Letter C

The Definition of Center Hold

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19 Other Firearms Definitions You Need To Know


Striker

In a handgun that does not have a hammer, the striker is a linear driven, spring loaded cylindrical part which strikes the primer of a chambered cartridge. The striker replaces both the hammer and firing pin found in hammer driven pistols.

Crisp Trigger

A trigger that breaks (to release the hammer) easy.

Drift

The departure of a bullet or shot charge from the normal line of flight. This can be caused by wind or the unbalanced spinning of the bullet.

Chamber Throat

This is the area in the barrel that is directly forward of the chamber, which tapers to the bore diameter.

BG

Abbreviation for 'Bad Guy'

Neck

The forward portion of a bottlenecked cartridge case. Also the portion of a rifle chamber in which the neck of the cartridge case rests.

Ejector Star

On a revolver, the collective ejector, manually operated through the center of an opened cylinder, when activated, clears all chambers at once.

Propellant

The substance which imparts movement to the projectile in a firearm. In a firearm, usually powder. In an airgun the propellant is air or Co2

Revolver

A repeating firearm in which the ammunition is held in a multi-chambered cylinder, which is rotated to bring each chamber in line with the barrel. Most revolvers are handguns, although shoulder-fired arms have been made using this sort of mechanism.

Slide Lock

A slang term for slide catch.

Muzzle Velocity

The speed of a projectile or a load of shot at the point that it exits the muzzle of a firearm, normally expressed feet per second.

Tangent Sight

A style of rear sight, typically used on rifles for either slow-moving bullets or for long ranges, whereby a ladder may be raised from flush with the barrel to a vertical position, and which incorporates a sliding crossbar which may be moved vertically in order to achieve significant elevation.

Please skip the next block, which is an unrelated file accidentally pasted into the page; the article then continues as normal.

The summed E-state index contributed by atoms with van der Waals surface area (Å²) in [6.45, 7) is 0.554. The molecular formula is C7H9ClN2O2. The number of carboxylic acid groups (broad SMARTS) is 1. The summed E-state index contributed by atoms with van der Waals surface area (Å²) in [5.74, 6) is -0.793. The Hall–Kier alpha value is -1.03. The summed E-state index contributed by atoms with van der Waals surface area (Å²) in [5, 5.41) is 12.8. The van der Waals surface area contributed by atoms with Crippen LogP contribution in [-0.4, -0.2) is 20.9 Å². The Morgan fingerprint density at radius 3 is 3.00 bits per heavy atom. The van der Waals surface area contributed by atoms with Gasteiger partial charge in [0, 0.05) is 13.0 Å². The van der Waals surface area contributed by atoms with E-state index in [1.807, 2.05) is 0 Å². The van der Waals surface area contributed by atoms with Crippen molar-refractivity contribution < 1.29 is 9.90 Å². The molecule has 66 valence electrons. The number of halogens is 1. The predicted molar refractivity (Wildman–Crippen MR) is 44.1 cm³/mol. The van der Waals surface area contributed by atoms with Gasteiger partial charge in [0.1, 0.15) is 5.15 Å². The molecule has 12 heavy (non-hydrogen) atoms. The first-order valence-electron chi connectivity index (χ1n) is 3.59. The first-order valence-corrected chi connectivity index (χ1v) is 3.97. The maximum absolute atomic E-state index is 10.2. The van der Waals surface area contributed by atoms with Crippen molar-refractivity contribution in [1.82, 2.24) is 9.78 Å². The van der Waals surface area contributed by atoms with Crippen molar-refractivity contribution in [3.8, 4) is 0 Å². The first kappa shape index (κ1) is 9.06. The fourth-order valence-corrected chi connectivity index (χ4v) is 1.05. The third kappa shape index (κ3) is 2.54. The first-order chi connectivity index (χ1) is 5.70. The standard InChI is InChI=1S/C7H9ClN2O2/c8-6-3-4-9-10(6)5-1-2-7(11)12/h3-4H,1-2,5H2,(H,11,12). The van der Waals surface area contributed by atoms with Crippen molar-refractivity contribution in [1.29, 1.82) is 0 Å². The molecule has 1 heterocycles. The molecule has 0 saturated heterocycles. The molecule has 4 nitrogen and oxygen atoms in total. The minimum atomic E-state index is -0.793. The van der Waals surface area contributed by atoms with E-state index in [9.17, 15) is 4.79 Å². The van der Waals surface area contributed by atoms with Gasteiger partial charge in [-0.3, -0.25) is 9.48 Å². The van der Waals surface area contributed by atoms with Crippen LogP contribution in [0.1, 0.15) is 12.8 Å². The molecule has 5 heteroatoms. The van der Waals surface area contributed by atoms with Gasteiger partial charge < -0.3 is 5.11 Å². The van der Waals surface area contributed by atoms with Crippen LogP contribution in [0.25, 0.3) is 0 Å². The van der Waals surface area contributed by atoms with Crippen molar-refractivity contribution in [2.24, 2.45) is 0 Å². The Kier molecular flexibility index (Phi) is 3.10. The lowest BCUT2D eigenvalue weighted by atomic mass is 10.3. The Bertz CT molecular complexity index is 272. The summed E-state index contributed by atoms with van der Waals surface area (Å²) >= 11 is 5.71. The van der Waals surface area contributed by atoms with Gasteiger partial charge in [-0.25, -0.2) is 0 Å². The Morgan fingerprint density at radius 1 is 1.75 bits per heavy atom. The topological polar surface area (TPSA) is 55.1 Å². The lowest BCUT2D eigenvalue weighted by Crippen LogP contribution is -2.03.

Bersa

A firearms manufacturer located in the city of Ramos Mejia in Argentina. The company was founded in the mid-1950s by Italian immigrants Benso Bonadimani, Ercole Montini and Savino Caselli, all of them mechanical engineers with experience working for Beretta. Bersa is most famous for their Bersa Thunder .380 pistols and the Thunder Ultra Compact Pro Pistols (available in 9mm, .40 S&W and .45 acp). The full size Thunder combat (Thunder 9) pistol is the standard sidearm of the Argentina Armed Forces, Buenos Aires Provincial Police and several other law enforcement agencies in South America. The company is well known among firearm enthusiasts for producing high quality guns at reasonable prices and it spends little money on advertisement. Lifetime warranty coverage is provided to the original owners. They are strong and well built, nicely engineered, accurate, visually appealing and very reliable.

Modern Isosceles

In the Modern Isosceles stance, the feet are roughly shoulder width apart, with the gun-side foot closer to the target than the off-side foot. The knees are flexed, and the entire body leans slightly toward the target. The shoulders are closer to the target than the hips, and the hips are more forward than the knees. The shoulders are rotated forward and the head, rather than being upright, is vultured down behind the sights. The entire body thus has an aggressively forward appearance, and is poised to move quickly if necessary.

Casket Magazine

A quad stack box magazine.

Scope Blocks

A pair of small dovetailed steel bases, screwed usually one to the barrel and one to the front receiver ring of a rifle, to accept mounts for target scopes such as the Unertl where the scope is allowed to move forward in the rings under the recoil of the rifle and which typically carry the windage and elevation adjustments in the mount.

Mississippi Rifle

Nickname for the U.S. M1841 Rifle, a .54 caliber muzzleloading rifle. The name comes from their use by a group of U.S. Volunteers from Mississippi who were commanded by Jefferson Davis in the Mexican War. Some were later rebored to .58 caliber.

BUG

Abbreviation for 'Back Up Gun'

Quadrail

Sometimes spelled Quad Rail. First conceived and sold by Knights Armament Company in the mid 90s when Reed Knight saw soldiers duct taping flashlights to their handguards in news footage of Panama, the quad rail has become almost a standard item found on most military rifles. Quad rails allow easy attachment of accessories which aid tactical shooters, such as lights, infrared lasers, foregrips, sling attachment points, and secondary sighting systems. However, nowadays, any full length forearms on an AR, with or without rails may also be refered to as a Quadrail.